The idea behind Use Case 2.0
In 1987 Ivar Jacobson introduced the Use Case 2.0 concept. He defined use cases as „a special sequence of transactions, performed by a user and a system in a dialogue“. In other words, a use case describes a system’s visible behaviour as seen from the point of view of the user. The power of use cases lies in their ability to provide a general overview of the system’s behaviour. They give you the big picture of a system to be developed and provide orientation, and they help you to understand a system. Without this understanding, decisions regarding the scope as well as regarding costs and benefits of the system are impossible to make.
Very often use cases are too extensive to be realized in a two or three week sprint, as commonly found in agile environments. How, then, is it possible to combine an agile approach with use cases? Jacobson and his co-authors Spencer and Bittner provided the answer in 2001: Use Case 2.0.
This technique is based on the “slicing” of use cases into manageable units which then can be realized within a single sprint. How exactly a use case is sliced is determined by the interactions between actor and system. Realizing use cases in smaller units has another advantage over other approaches: Stakeholder feedback can be gathered earlier. This, in turn, guarantees that an important goals is achieved: creating value for the stakeholder.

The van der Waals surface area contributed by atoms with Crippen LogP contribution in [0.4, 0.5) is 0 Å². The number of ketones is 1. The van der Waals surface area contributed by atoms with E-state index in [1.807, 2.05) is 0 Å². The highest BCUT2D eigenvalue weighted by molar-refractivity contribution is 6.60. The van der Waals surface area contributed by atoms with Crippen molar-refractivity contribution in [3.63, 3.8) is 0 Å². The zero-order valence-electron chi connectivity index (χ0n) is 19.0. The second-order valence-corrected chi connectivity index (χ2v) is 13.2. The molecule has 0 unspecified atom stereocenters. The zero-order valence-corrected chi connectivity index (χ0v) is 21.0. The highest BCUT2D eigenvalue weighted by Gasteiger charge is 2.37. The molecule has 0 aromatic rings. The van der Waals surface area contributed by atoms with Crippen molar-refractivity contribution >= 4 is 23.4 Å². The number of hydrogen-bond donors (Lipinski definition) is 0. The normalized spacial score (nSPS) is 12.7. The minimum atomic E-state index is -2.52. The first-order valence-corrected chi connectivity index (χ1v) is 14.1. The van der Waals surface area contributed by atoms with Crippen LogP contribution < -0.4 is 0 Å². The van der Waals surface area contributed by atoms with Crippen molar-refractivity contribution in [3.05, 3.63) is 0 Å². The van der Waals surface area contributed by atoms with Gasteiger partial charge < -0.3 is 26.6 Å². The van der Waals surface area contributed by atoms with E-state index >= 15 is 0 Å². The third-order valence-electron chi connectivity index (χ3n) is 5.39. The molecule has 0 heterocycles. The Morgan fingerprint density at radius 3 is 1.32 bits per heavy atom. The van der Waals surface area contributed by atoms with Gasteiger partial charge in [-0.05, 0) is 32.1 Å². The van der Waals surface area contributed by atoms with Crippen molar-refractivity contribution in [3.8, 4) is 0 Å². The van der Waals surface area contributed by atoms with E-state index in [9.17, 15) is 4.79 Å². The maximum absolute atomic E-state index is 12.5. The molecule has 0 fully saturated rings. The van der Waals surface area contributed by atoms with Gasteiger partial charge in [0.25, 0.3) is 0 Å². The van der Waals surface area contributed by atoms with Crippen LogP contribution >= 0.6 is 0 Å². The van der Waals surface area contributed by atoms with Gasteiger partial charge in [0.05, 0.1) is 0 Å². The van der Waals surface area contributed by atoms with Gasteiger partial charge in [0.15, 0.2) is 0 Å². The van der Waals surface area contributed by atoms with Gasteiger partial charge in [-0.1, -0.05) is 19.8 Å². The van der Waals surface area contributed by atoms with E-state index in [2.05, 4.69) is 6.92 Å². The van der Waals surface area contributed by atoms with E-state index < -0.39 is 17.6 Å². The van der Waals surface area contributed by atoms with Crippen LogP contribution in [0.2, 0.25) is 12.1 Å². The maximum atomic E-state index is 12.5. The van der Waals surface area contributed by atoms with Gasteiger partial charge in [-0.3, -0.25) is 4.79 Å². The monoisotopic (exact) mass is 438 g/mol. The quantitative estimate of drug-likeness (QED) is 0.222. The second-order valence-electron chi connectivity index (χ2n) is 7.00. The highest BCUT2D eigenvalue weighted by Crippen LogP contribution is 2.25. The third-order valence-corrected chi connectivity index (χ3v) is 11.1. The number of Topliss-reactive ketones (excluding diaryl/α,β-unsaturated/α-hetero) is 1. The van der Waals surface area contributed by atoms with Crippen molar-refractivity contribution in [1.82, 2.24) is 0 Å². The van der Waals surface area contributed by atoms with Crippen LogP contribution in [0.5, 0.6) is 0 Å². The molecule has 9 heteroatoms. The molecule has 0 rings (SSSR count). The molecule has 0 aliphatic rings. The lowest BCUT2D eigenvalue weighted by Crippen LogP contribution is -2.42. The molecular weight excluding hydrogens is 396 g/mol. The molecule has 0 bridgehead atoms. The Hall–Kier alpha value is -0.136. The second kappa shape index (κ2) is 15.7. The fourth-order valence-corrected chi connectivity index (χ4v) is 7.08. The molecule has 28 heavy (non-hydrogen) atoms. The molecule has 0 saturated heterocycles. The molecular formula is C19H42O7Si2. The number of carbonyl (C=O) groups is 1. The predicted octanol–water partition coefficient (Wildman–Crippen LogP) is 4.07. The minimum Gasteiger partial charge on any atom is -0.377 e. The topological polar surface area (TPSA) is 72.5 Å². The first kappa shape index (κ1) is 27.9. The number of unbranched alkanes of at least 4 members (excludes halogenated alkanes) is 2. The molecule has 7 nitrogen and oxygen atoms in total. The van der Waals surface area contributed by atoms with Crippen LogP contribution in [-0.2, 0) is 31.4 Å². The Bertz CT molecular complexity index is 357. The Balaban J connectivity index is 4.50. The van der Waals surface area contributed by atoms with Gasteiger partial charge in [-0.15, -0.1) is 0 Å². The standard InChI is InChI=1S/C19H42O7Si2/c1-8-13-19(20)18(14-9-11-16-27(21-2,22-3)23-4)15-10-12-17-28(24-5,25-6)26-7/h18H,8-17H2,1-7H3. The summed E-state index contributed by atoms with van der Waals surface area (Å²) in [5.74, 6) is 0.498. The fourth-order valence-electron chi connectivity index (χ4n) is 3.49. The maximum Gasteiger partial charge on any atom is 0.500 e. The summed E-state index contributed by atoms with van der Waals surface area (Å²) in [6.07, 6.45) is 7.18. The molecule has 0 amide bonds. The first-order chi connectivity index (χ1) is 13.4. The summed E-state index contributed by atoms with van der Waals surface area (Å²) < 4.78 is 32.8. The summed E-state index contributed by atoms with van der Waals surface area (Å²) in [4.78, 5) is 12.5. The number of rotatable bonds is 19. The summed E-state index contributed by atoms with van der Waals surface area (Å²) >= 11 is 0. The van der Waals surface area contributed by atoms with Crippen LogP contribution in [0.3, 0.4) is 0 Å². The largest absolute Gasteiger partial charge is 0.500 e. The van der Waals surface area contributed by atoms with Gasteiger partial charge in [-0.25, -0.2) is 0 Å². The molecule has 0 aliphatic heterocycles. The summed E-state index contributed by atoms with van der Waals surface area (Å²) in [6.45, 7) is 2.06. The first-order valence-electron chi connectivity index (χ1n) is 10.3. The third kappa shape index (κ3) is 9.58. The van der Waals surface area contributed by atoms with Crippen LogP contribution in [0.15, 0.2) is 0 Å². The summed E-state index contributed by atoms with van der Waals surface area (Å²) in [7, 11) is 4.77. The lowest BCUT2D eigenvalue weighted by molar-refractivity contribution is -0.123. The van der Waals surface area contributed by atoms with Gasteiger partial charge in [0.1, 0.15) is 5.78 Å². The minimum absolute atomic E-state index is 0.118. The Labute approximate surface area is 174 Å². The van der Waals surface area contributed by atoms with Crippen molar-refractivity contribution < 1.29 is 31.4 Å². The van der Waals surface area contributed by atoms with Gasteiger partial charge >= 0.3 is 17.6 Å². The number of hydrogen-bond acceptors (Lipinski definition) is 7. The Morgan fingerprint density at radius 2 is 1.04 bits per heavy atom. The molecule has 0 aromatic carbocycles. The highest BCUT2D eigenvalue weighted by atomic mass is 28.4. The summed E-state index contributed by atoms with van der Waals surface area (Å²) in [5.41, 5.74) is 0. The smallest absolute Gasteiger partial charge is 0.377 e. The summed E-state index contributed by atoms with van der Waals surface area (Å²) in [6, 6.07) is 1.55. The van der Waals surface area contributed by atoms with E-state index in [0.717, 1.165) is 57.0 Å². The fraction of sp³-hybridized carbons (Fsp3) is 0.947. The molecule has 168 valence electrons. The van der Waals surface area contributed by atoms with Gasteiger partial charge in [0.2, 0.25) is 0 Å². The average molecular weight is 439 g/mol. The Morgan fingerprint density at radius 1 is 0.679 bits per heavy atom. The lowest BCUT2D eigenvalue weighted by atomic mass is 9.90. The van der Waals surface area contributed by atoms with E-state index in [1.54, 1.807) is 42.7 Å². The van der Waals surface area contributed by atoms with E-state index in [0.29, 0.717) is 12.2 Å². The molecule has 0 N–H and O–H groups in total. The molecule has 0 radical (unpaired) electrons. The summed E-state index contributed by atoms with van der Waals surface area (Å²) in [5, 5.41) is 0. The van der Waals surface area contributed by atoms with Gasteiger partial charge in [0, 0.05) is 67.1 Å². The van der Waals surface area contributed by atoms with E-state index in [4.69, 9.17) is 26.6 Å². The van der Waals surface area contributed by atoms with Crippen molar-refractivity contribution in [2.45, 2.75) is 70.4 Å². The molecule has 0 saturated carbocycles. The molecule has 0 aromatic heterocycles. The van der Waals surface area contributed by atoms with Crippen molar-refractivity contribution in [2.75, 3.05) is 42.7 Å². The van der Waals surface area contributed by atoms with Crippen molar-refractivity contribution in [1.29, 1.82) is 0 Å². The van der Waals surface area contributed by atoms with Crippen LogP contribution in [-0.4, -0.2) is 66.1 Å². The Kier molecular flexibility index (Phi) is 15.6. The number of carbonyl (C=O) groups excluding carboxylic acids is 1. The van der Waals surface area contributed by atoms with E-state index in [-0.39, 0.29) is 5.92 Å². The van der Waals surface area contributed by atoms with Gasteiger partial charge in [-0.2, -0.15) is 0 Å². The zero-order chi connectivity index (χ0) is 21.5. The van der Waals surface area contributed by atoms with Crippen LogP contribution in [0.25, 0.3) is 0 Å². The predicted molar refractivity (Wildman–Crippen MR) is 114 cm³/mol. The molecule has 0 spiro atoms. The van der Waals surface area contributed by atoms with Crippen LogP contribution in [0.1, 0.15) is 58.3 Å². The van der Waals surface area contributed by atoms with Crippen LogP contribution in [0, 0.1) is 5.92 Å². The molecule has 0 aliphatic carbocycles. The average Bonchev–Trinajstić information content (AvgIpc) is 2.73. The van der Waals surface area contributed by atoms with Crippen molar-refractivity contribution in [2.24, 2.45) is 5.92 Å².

The basic principles of Use Case 2.0:
How to combine use cases and agile planning
First, the project stakeholders, e.g. users and actors working with the system, need to be identified. Their goals must be understood because the aim of a use case is to help users achieve their goals. This is the basis for determining use cases, for example in stakeholder workshops. A great way to find use cases are narratives. The development of use cases can be done by applying either a top-down approach (finding individual steps and alternatives based on the use case) or a bottom-up approach (determining all possible alternatives and combining them in one use case) – or a combination of the two.
As soon as you have created a number of stable use cases, storytelling by users helps to gain a deeper understanding these use cases, to detail flows and to create use case stories. It is also very helpful to keep in mind the possible test cases that may come with a flow and a use case story. Once the use case story has been cretaed the slicing can begin. The first slice should always be based on the basic flow.
Use Case 2.0 does not require all use cases to be completely defined before realization begins. A few, essential use cases can be used as a basis for the creation of some initial backlog items. Similarly, use case ned not be completely sliced; it is sufficient to create initial slices to begin realization in sprints. Additional slices can then be added if need may be.